A prime meridian is a meridian in a geographic coordinate system at which longitude is defined to be 0°. Together, a prime meridian and its anti-meridian form a great circle; this great circle divides e.g. Earth, into two hemispheres. If one uses directions of East and West from a defined prime meridian they can be called the Eastern Hemisphere and the Western Hemisphere. A prime meridian is arbitrary, unlike an equator, determined by the axis of rotation—and various conventions have been used or advocated in different regions and throughout history; the most used modern meridian is the IERS Reference Meridian. It is derived but deviates from the Greenwich Meridian, selected as an international standard in 1884; the notion of longitude was developed by the Greek Eratosthenes in Alexandria, Hipparchus in Rhodes, applied to a large number of cities by the geographer Strabo. But it was Ptolemy. Ptolemy used as his basis the "Fortunate Isles", a group of islands in the Atlantic which are associated with the Canary Islands, although his maps correspond more to the Cape Verde islands.
The main point is to be comfortably west of the western tip of Africa as negative numbers were not yet in use. His prime meridian corresponds to 18° 40' west of Winchester today. At that time the chief method of determining longitude was by using the reported times of lunar eclipses in different countries. Ptolemy's Geographia was first printed with maps at Bologna in 1477, many early globes in the 16th century followed his lead, but there was still a hope. Christopher Columbus reported that the compass pointed due north somewhere in mid-Atlantic, this fact was used in the important Treaty of Tordesillas of 1494 which settled the territorial dispute between Spain and Portugal over newly discovered lands; the Tordesillas line was settled at 370 leagues west of Cape Verde. This is shown in Diogo Ribeiro's 1529 map. São Miguel Island in the Azores was still used for the same reason as late as 1594 by Christopher Saxton, although by it had been shown that the zero magnetic deviation line did not follow a line of longitude.
In 1541, Mercator produced his famous 41 cm terrestrial globe and drew his prime meridian through Fuerteventura in the Canaries. His maps used the Azores, following the magnetic hypothesis, but by the time that Ortelius produced the first modern atlas in 1570, other islands such as Cape Verde were coming into use. In his atlas longitudes were counted from 0° to 360°, not 180°W to 180°E as is usual today; this practice was followed by navigators well into the 18th century. In 1634, Cardinal Richelieu used the westernmost island of the Canaries, Ferro, 19° 55' west of Paris, as the choice of meridian; the geographer Delisle decided to round this off to 20°, so that it became the meridian of Paris disguised. In the early 18th century the battle was on to improve the determination of longitude at sea, leading to the development of the marine chronometer by John Harrison, but it was the development of accurate star charts, principally by the first British Astronomer Royal, John Flamsteed between 1680 and 1719 and disseminated by his successor Edmund Halley, that enabled navigators to use the lunar method of determining longitude more using the octant developed by Thomas Godfrey and John Hadley.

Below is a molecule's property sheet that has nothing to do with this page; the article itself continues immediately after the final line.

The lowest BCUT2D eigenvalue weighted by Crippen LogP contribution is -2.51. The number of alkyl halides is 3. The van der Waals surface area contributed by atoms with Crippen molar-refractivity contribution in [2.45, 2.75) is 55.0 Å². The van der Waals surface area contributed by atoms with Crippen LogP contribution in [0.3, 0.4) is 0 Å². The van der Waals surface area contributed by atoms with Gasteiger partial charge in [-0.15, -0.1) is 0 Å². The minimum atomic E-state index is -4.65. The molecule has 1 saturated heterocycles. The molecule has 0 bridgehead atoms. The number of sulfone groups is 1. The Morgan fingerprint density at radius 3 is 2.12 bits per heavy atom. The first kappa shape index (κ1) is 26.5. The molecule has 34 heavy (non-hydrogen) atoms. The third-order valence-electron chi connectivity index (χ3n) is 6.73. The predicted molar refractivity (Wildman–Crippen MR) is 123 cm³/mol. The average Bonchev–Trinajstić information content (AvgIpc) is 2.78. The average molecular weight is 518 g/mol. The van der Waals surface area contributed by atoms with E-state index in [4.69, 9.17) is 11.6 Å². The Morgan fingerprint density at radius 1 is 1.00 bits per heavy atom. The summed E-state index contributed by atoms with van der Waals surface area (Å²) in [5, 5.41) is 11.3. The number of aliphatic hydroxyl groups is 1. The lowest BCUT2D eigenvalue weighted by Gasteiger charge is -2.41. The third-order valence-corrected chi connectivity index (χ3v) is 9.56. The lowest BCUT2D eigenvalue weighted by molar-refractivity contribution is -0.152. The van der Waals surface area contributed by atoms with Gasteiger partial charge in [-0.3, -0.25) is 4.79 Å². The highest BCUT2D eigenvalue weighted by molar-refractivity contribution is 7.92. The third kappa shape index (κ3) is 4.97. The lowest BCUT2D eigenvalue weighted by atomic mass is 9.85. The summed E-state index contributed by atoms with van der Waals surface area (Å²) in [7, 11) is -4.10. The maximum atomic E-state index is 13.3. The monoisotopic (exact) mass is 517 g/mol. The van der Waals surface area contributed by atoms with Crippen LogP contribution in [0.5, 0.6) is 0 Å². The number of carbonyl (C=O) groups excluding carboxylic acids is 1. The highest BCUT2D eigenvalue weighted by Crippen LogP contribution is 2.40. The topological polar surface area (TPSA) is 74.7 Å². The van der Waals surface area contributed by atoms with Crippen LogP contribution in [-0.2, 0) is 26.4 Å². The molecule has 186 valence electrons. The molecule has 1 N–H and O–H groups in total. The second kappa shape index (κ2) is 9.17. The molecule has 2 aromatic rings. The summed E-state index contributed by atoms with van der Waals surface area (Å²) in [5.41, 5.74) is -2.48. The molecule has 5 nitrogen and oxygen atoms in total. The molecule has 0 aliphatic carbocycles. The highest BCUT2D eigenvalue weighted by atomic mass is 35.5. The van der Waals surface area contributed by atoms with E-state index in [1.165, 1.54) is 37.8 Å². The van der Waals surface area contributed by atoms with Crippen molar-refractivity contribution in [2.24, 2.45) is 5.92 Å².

Between 1765 and 1811, Nevil Maskelyne published 49 issues of the Nautical Almanac based on the meridian of the Royal Observatory, Greenwich. "Maskelyne's tables not only made the lunar method practicable, they made the Greenwich meridian the universal reference point. The French translations of the Nautical Almanac retained Maskelyne's calculations from Greenwich—in spite of the fact that every other table in the Connaissance des Temps considered the Paris meridian as the prime." In 1884, at the International Meridian Conference in Washington, D. C. 22 countries voted to adopt the Greenwich meridian as the prime meridian of the world. The French argued for a neutral line, mentioning the Azores and the Bering Strait, but abstained and continued to use the Paris meridian until 1911. In October 1884 the Greenwich Meridian was selected by delegates to the International Meridian Conference held in Washington, D. C. United States to be the common zero of longitude and standard of time reckoning throughout the world.
The modern prime meridian, the IERS Reference Meridian, is placed near this meridian and is the prime meridian that has the widest use. The modern prime meridian, based at the Royal Observatory, was established by Sir George Airy in 1851; the position of the Greenwich Meridian has been defined by the location of the Airy Transit Circle since the first observation was taken with it by Sir George Airy in 1851. Prior to that, it was defined by a succession of earlier transit instruments, the first of, acquired by the second Astronomer Royal, Edmond Halley in 1721, it was set up in the extreme north-west corner of the Observatory between Flamsteed House and the Western Summer House. This spot, now subsumed into Flamsteed House, is 43 metres to the west of the Airy Transit Circle, a distance equivalent to 0.15 seconds of time. It was Airy's transit circle, adopted in principle as the Prime Meridian of th